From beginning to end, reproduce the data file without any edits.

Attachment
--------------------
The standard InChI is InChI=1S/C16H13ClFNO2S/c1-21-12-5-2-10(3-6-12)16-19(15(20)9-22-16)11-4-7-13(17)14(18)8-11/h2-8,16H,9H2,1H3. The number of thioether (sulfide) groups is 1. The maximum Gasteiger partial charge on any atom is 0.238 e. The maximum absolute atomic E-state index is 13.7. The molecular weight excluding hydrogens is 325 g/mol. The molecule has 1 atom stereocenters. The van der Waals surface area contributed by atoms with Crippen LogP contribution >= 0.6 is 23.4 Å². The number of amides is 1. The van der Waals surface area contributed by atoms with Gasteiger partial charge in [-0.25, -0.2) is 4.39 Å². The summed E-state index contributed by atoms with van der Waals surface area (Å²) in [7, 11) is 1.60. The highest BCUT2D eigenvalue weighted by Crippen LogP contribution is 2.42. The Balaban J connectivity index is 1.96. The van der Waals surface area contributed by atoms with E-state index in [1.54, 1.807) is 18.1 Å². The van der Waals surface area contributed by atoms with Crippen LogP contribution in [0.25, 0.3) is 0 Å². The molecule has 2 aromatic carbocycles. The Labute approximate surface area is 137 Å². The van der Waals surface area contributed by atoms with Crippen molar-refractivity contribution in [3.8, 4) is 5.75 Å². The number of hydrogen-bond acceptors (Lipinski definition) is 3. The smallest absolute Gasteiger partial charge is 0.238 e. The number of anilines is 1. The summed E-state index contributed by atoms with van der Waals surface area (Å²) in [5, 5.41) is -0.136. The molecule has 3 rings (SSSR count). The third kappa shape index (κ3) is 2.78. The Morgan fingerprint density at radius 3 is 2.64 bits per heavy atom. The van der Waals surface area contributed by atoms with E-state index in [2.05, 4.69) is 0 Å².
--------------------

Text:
The standard InChI is InChI=1S/C16H13ClFNO2S/c1-21-12-5-2-10(3-6-12)16-19(15(20)9-22-16)11-4-7-13(17)14(18)8-11/h2-8,16H,9H2,1H3. The number of thioether (sulfide) groups is 1. The maximum Gasteiger partial charge on any atom is 0.238 e. The maximum absolute atomic E-state index is 13.7. The molecular weight excluding hydrogens is 325 g/mol. The molecule has 1 atom stereocenters. The van der Waals surface area contributed by atoms with Crippen LogP contribution >= 0.6 is 23.4 Å². The number of amides is 1. The van der Waals surface area contributed by atoms with Gasteiger partial charge in [-0.25, -0.2) is 4.39 Å². The summed E-state index contributed by atoms with van der Waals surface area (Å²) in [7, 11) is 1.60. The highest BCUT2D eigenvalue weighted by Crippen LogP contribution is 2.42. The Balaban J connectivity index is 1.96. The van der Waals surface area contributed by atoms with E-state index in [1.54, 1.807) is 18.1 Å². The van der Waals surface area contributed by atoms with Crippen LogP contribution in [0.25, 0.3) is 0 Å². The molecule has 2 aromatic carbocycles. The Labute approximate surface area is 137 Å². The van der Waals surface area contributed by atoms with Crippen molar-refractivity contribution in [3.8, 4) is 5.75 Å². The number of hydrogen-bond acceptors (Lipinski definition) is 3. The smallest absolute Gasteiger partial charge is 0.238 e. The number of anilines is 1. The summed E-state index contributed by atoms with van der Waals surface area (Å²) in [5, 5.41) is -0.136. The molecule has 3 rings (SSSR count). The third kappa shape index (κ3) is 2.78. The Morgan fingerprint density at radius 3 is 2.64 bits per heavy atom. The van der Waals surface area contributed by atoms with E-state index in [2.05, 4.69) is 0 Å².